Saturday, June 15, 2019

#166 / Character Is Destiny

While a legal decision about her behavior as CEO lies in the future, the verdict on her character appears to be in. Elizabeth Holmes is a fraud.
This judgment, proclaiming Elizabeth Holmes a "fraud," comes from a recent article in Alternet.

Another recent article, from the Mercury News, highlights comments by Phyllis Gardner, a professor of medicine at Stanford University. Gardner, who knew Holmes when Holmes was a student, similarly concludes that "fraud" is the right word to describe her.

The quotation excerpted from the Alternet article, and placed under Holmes' picture, above, refers to an important distinction. In human affairs, what is "good" is not the same thing as what is "legal." What we think of as "bad" actions may, in fact, be perfectly "legal," and it is certainly not true that all "legal" actions must be counted as "good." 

In its article about Elizabeth Holmes, who founded the company Theranos, Alternet is arguing that we should be paying more attention to the "character" of our leaders, instead of focusing our attention on whether or not they have acted "legally." I definitely agree with that! It is important to note, however, that in using the word "fraud" with respect to Holmes' behavior, both Alternet and Phyllis Gardner are utilizing a word that does have a distinctly "legal" meaning

Fraud is generally defined in the law as (1) an intentional misrepresentation of material existing fact (2) made by one person to another with (3) knowledge of its falsity and (4) for the purpose of inducing the other person to act, and (5) upon which the other person relies with resulting injury or damage. Fraud may also be made by an omission or purposeful failure to state material facts, which nondisclosure makes other statements misleading.

The numbered phrases are all necessary to find that "fraud" exists. Those are the "elements" of the crime. Before characterizing someone as a "fraud," thus, the more cautious approach might be to wait for the trial. The "is" word, which always states a purported equivalency, doesn't leave any space for the idea that a claim that someone acted illegally ought to follow, not precede, a judicial determination in which the accused has the due process right to mount a defense.

Alternet says that "Elizabeth Holmes [equals] a fraud," and cites to the fact that Holmes typically wore a black turtleneck, in imitation of Steve Jobs. In all fairness, that does not, at least to my mind, indicate that all the elements of "fraud" are present. Something about this Alternet article on Holmes struck me wrong, even though I completely agree that "character" is always key to a proper evaluation of a person's life and conduct, which is one of the main points that Alternet makes.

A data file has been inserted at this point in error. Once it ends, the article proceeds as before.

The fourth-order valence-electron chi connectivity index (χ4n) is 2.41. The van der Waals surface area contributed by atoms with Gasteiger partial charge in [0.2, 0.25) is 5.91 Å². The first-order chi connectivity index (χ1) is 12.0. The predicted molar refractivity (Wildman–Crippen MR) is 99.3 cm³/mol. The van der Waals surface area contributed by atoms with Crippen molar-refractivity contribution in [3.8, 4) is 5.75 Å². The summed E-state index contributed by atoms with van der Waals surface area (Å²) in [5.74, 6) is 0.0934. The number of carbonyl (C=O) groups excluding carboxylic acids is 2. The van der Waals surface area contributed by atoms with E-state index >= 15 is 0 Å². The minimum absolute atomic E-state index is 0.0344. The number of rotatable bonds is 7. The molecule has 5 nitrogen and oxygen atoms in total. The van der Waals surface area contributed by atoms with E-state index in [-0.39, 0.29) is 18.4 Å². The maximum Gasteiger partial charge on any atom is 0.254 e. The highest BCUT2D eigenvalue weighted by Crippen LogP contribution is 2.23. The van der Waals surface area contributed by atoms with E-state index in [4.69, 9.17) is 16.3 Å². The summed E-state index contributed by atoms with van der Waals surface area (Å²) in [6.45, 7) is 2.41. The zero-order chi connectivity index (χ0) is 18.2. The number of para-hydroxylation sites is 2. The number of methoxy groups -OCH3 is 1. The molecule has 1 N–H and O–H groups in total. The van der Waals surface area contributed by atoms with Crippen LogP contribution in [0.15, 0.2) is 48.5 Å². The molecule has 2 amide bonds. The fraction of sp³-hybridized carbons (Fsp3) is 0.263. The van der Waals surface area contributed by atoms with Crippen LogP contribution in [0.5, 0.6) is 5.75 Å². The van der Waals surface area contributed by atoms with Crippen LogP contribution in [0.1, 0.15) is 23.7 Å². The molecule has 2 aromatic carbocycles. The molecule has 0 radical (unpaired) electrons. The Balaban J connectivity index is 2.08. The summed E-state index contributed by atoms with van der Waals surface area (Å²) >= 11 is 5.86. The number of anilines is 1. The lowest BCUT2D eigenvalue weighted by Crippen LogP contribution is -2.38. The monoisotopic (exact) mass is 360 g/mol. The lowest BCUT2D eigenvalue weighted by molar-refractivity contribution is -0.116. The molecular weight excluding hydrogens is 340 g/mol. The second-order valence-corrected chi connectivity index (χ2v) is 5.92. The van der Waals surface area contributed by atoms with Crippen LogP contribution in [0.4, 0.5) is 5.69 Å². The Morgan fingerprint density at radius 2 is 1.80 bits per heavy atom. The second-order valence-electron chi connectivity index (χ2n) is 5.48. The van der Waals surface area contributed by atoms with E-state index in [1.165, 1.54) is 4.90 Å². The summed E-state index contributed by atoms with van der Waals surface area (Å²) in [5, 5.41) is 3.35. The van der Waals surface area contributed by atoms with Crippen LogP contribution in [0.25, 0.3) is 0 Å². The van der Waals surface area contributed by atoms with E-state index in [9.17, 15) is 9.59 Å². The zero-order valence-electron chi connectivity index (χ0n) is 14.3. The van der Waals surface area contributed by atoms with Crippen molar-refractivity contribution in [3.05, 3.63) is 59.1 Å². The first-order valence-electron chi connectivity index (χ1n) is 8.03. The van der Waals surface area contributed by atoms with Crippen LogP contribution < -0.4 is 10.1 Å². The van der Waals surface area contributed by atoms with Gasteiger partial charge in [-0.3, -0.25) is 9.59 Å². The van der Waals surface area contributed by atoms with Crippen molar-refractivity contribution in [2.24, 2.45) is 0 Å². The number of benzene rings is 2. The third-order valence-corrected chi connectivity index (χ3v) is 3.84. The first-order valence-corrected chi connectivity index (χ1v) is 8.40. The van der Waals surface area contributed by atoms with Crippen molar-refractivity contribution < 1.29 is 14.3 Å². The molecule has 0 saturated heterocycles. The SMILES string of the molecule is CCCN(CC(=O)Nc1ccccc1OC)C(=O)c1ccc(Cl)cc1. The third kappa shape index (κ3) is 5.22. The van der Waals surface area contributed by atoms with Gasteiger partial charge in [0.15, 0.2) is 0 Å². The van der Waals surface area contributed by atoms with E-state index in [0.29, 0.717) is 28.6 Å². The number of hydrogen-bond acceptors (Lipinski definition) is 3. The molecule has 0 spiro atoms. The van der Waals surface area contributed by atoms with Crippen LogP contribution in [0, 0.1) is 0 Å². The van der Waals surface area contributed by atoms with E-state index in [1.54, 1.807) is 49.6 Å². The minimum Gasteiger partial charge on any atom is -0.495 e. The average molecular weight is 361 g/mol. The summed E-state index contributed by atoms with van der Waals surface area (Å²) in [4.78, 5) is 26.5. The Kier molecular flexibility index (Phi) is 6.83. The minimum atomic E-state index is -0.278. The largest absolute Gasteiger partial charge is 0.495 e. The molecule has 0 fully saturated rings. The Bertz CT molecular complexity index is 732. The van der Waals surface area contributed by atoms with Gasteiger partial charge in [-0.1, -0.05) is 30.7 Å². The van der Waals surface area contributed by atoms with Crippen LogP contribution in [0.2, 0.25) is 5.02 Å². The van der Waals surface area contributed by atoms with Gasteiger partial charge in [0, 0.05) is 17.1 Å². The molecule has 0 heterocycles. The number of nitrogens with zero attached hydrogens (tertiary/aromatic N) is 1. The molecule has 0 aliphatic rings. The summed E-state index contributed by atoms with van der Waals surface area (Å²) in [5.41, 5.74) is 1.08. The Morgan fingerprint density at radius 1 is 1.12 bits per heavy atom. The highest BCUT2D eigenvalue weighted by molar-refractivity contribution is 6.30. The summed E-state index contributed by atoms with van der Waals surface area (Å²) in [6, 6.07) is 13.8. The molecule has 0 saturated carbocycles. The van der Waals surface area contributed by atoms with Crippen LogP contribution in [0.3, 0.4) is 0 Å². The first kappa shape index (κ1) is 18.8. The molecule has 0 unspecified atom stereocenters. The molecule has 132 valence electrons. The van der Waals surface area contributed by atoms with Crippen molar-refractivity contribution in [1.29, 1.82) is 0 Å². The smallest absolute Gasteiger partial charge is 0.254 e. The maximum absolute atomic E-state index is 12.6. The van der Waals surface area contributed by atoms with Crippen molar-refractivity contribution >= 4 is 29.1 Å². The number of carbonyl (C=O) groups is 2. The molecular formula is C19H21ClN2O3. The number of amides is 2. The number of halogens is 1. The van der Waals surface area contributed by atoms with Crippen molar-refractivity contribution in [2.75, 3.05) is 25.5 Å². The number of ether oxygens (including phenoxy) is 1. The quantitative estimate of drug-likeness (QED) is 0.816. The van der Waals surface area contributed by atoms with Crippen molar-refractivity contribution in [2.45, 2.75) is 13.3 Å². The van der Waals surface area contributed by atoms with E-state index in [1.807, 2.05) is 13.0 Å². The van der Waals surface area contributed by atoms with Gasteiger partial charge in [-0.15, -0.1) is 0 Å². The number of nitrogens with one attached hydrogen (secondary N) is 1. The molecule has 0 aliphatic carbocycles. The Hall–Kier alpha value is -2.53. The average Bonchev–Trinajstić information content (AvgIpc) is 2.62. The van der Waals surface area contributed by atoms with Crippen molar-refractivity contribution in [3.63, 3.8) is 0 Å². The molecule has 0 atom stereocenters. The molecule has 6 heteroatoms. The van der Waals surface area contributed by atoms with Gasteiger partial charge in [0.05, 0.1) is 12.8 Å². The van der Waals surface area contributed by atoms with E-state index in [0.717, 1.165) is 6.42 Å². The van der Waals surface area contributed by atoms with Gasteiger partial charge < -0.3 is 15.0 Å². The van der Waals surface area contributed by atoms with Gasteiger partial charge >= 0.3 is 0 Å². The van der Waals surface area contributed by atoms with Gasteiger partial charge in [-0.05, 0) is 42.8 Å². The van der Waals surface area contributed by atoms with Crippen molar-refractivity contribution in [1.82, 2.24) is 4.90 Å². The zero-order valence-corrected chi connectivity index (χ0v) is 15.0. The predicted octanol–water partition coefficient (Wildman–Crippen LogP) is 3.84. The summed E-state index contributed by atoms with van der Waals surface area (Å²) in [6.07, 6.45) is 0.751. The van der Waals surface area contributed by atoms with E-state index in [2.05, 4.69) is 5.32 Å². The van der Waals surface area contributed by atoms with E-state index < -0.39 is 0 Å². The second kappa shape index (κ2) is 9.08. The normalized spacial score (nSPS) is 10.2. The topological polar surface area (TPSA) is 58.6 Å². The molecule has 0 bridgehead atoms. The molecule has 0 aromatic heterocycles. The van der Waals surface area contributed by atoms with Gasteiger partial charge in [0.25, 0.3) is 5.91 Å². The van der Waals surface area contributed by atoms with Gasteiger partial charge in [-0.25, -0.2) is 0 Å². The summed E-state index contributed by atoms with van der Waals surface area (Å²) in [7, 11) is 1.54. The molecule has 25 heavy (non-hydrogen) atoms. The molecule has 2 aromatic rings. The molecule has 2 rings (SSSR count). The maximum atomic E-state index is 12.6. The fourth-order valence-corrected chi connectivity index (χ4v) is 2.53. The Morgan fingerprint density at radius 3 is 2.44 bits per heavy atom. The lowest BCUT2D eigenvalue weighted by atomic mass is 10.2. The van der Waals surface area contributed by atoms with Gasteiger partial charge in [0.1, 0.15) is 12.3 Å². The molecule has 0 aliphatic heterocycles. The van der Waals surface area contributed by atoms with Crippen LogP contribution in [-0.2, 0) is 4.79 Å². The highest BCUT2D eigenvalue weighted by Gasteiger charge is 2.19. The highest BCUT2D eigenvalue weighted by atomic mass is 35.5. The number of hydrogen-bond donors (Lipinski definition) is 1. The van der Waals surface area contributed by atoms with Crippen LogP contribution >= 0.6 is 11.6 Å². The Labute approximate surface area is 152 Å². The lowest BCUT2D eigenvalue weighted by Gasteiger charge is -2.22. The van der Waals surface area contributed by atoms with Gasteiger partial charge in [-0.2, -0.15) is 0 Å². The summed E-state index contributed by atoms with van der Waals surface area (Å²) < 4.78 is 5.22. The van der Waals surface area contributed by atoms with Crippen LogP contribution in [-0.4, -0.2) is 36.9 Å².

In trying to puzzle it out, and to discover why I felt uncomfortable with these articles using the word "fraud" (though I hold no brief for Elizabeth Holmes or Theranos), I decided that I was uneasy for the following reason. 

Assignments of personal responsibility (as in a judgment that says that a person "is" a fraud), are the kind of judgments that really do call for some kind of a "trial," for some kind of official determination, in which both sides get to be heard. A "trial," of course, does do that.

Instead of focusing on Holmes and her alleged "fraud," and assigning personal responsibility without giving Holmes the right to defend herself, I think the Alternet article might have more correctly focused on the collective failure of those whom Alternet says that Holmes "defrauded." Those who invested in Holmes' business failed to use good judgment. What about the character of her high-profile and prestigious Board Members? What about all those prestigious people who gave her lots of money and touted Theranos? What about their character? Don't they have some responsibility for having been so wrong? 

Our society is more and more willing to accept "hype" and overstatement as a foundation for decisions about what we ought to do, and about where we should invest our resources. We celebrate Uber and Tesla. It seems to me that they are rather high on hype and overstatement. They may well turn out to be economic failures, just as Holmes' company, Theranos, was. The Theranos story, in other words, could be a learning experience for all of us, if we understand that what happened was a collective failure to verify before proceeding. To my mind, the damages caused by the Theranos debacle (and they are real) cannot be so easily attributed to one person (a "fraud"), if that means that we let everyone else off the hook. 

Personal blame and shame? Let's have a "trial" before we state our judgment (in other words, in this case, let's hear from Holmes, too, as well as those who accuse her of "fraud").

Beyond affixing personal responsibility when a "fraud" has been perpetrated, we have a collective responsibility when we start believing something that "just ain't so." I think that what happened with Theranos is a reflection on the character of those who invested, and believed in, and promoted Holmes and her company, as much as it reflects on the character of Holmes, who beguiled so many.

Let's look to our own willingness to build a society on hype. That is at least as big a danger as the presence of those "frauds" who will use our own lack of judgment and good character to "take us for a ride," and to relieve us of money that we can't afford to lose. The name "Bernie Madoff" comes to mind. Remember him?

If we don't watch out for our own susceptibility to hype, we will soon be back bemoaning the character of those whom we will denominate as "frauds,"  after we have made the error of trusting them, and what they say, without requiring appropriate verification. Only if we take our own responsibilities seriously will we avoid being gulled by the "frauds" who are beguiling us all, even now!

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